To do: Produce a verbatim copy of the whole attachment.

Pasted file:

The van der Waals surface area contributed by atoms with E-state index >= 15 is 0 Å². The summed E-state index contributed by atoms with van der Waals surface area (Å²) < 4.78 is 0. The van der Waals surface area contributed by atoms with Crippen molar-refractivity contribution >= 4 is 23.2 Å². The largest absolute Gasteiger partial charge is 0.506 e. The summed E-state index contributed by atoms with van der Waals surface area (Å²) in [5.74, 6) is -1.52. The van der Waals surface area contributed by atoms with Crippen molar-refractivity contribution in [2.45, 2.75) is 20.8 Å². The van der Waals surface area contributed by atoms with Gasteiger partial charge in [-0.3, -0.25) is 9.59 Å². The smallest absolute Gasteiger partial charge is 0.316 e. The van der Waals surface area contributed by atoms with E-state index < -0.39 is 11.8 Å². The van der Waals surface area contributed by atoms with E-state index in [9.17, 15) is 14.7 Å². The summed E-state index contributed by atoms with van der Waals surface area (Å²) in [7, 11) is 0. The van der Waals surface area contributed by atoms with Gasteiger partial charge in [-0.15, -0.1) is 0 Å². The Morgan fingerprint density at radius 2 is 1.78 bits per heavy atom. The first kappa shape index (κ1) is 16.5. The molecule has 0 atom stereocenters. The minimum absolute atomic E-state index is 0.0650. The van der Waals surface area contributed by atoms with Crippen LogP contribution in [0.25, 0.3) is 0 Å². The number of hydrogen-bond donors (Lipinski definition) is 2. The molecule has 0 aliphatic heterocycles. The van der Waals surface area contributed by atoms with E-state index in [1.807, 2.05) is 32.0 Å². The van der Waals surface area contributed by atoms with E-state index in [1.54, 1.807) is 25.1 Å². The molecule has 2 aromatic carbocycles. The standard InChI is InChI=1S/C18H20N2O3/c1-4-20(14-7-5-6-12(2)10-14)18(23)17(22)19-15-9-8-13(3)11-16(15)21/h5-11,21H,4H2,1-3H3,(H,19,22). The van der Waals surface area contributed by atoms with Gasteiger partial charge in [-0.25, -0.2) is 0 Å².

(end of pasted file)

The van der Waals surface area contributed by atoms with E-state index >= 15 is 0 Å². The summed E-state index contributed by atoms with van der Waals surface area (Å²) < 4.78 is 0. The van der Waals surface area contributed by atoms with Crippen molar-refractivity contribution >= 4 is 23.2 Å². The largest absolute Gasteiger partial charge is 0.506 e. The summed E-state index contributed by atoms with van der Waals surface area (Å²) in [5.74, 6) is -1.52. The van der Waals surface area contributed by atoms with Crippen molar-refractivity contribution in [2.45, 2.75) is 20.8 Å². The van der Waals surface area contributed by atoms with Gasteiger partial charge in [-0.3, -0.25) is 9.59 Å². The smallest absolute Gasteiger partial charge is 0.316 e. The van der Waals surface area contributed by atoms with E-state index < -0.39 is 11.8 Å². The van der Waals surface area contributed by atoms with E-state index in [9.17, 15) is 14.7 Å². The summed E-state index contributed by atoms with van der Waals surface area (Å²) in [7, 11) is 0. The van der Waals surface area contributed by atoms with Gasteiger partial charge in [-0.15, -0.1) is 0 Å². The Morgan fingerprint density at radius 2 is 1.78 bits per heavy atom. The first kappa shape index (κ1) is 16.5. The molecule has 0 atom stereocenters. The minimum absolute atomic E-state index is 0.0650. The van der Waals surface area contributed by atoms with Crippen LogP contribution in [0.25, 0.3) is 0 Å². The number of hydrogen-bond donors (Lipinski definition) is 2. The molecule has 0 aliphatic heterocycles. The van der Waals surface area contributed by atoms with E-state index in [1.807, 2.05) is 32.0 Å². The van der Waals surface area contributed by atoms with E-state index in [1.54, 1.807) is 25.1 Å². The molecule has 2 aromatic carbocycles. The standard InChI is InChI=1S/C18H20N2O3/c1-4-20(14-7-5-6-12(2)10-14)18(23)17(22)19-15-9-8-13(3)11-16(15)21/h5-11,21H,4H2,1-3H3,(H,19,22). The van der Waals surface area contributed by atoms with Gasteiger partial charge in [-0.25, -0.2) is 0 Å².